There are huge changes afoot at the National Civil War Centre as we 'turn our museum upside down' to open two exciting new exhibitions.
From the 24th June our upper galleries will be closed while the new exhibitions are constructed. During this period a reduced admission price (full details of which can be find on our page) will continue to allow visitors to explore the main Civil War gallery and Newark Museum galleries on the ground floor as well as a sneak peek teaser display which will provide a glimpse into the content and creation of the new exhibitions.
Think 'Fake News' is a recent phenomenenon? Discover the extraordinary history of this centuries-old tradition in Fake News, opening on Friday 26th July. Learn how the chaos and confusion of the Civil War, paired with rising literacy and advances in printing, proved fertile ground for misleading media and uncover the 17th century predecessors of Twitter and filters. Plus, there's the chance to see if you'd make it in the printing profession with a fun interactive.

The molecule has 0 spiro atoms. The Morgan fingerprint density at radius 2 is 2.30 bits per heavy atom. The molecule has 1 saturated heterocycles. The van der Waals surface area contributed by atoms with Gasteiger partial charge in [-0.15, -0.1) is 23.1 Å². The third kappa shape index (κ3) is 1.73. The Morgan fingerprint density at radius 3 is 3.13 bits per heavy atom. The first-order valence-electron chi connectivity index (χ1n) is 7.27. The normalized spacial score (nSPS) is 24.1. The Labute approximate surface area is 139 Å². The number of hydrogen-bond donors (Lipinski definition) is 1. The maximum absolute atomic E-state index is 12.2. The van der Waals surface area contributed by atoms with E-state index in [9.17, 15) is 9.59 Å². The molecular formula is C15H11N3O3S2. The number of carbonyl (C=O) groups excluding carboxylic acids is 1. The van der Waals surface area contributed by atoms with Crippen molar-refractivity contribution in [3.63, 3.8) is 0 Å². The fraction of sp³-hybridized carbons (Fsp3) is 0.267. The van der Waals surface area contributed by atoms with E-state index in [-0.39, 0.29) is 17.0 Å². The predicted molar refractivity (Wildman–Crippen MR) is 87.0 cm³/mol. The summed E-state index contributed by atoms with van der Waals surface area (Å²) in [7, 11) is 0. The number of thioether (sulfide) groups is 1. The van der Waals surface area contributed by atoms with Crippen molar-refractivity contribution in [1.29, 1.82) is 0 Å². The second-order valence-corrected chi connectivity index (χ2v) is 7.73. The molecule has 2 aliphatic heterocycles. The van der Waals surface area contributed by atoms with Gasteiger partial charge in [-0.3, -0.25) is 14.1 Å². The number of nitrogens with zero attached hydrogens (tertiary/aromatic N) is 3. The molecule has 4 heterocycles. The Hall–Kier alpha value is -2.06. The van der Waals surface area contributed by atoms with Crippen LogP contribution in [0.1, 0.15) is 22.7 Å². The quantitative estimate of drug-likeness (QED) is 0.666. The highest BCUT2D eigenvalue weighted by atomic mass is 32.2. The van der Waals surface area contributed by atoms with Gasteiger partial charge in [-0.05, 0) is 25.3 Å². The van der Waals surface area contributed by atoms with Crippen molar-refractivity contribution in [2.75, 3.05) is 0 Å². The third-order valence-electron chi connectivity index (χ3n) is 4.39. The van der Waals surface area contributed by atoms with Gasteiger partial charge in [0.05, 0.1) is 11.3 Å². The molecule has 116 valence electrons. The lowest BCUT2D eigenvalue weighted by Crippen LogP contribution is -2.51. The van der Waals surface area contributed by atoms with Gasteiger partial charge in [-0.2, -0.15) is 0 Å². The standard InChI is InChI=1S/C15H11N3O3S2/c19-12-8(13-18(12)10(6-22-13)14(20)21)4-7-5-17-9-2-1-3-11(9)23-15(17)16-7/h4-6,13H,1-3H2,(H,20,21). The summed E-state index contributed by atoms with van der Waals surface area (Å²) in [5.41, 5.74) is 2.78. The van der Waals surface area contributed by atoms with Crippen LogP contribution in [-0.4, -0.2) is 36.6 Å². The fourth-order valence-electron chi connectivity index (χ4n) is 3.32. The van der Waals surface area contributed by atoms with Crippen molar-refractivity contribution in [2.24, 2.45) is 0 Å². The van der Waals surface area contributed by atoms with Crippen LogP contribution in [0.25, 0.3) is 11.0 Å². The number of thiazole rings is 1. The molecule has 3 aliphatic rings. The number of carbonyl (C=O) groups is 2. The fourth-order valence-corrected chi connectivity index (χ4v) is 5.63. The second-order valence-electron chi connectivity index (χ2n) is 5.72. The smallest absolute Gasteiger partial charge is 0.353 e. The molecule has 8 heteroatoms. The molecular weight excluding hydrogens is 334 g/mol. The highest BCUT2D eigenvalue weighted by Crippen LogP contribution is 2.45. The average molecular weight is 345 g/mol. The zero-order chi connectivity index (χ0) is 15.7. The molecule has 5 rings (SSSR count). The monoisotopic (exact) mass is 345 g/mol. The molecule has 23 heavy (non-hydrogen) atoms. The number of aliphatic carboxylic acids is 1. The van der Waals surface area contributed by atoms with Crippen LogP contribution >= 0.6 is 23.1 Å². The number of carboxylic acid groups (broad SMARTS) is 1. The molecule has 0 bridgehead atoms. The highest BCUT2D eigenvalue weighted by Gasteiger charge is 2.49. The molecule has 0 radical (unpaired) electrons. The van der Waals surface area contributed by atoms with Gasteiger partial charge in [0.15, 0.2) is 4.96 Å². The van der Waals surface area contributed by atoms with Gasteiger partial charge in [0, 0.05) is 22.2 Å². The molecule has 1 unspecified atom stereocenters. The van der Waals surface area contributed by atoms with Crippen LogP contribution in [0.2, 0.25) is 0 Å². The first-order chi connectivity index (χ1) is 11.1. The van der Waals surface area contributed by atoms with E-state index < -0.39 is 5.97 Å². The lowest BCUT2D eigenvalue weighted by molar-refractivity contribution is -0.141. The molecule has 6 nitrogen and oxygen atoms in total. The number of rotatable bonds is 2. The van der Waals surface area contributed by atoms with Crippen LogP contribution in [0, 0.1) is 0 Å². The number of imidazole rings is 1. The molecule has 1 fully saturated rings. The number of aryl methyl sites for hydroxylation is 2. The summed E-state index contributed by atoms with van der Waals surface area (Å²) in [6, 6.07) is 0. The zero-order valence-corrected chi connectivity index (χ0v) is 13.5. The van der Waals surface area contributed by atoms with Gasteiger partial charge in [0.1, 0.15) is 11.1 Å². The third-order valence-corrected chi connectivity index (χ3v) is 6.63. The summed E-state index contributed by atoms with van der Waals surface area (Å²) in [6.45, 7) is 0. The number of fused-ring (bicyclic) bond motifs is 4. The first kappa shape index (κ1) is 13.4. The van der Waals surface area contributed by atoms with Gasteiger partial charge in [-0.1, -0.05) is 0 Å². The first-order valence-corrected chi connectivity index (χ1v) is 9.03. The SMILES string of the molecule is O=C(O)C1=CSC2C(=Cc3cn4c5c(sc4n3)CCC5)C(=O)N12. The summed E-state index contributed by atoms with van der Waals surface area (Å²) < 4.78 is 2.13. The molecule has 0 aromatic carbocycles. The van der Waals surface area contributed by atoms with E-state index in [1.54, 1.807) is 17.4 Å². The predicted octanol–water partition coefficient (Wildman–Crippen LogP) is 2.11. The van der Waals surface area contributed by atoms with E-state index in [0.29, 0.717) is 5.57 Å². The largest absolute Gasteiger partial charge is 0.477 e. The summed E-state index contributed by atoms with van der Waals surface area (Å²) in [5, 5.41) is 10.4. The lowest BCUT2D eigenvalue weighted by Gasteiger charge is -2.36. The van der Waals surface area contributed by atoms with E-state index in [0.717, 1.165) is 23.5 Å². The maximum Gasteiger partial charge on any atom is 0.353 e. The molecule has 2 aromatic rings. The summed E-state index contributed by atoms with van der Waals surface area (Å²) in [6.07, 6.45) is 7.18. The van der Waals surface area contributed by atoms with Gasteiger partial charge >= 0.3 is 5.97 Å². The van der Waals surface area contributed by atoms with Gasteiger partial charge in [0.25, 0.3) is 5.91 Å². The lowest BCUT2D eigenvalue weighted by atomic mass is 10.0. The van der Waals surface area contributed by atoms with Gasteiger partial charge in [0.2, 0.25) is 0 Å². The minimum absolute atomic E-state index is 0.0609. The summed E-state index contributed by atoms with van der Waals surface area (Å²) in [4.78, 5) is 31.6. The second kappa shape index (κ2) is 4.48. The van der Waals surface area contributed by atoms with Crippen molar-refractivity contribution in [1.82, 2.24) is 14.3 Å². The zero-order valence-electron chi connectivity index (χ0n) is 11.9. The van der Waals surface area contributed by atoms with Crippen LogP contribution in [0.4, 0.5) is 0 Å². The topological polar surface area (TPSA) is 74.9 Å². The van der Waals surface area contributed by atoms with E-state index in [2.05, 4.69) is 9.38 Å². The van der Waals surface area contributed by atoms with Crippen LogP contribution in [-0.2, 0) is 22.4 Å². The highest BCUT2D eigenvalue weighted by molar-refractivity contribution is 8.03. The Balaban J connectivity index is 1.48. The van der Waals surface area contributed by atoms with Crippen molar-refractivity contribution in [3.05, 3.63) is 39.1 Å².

The second exhibition to open takes its title from the extraordinary transformation triggered by the Civil War. The World Turned Upside Down explores the 17th century's seismic shifts in religion, science, politics and culture. From Friday 6th September, you'll be able to find out just what happened to turn the world from 'right way up' to 'upside down'; examine what it would have been like to plunge into the mayhem of war and emerge into an unfamiliar landscape; and uncover how the pyrmaid of power shifted from God-chosen King on top... to Charles' head on the ground. You'll even get the chance to sign his death warrant yourself.
Exhibition curator Glyn Hughes has been working on The World Turned Upside Down for over 4 years, his inspiration coming from a desire to change the focus of what people think about the Civil War. He says, "people obviously associate the Civil War with battle but what interests me most is the melting pot of ideas; Milton talking about divorce for both men and women, the Levellers discussing democracy, the Putney debates with 'one man, one vote'... these ideas have helped shape the UK today and they're what I want to highlight in this new exhibition".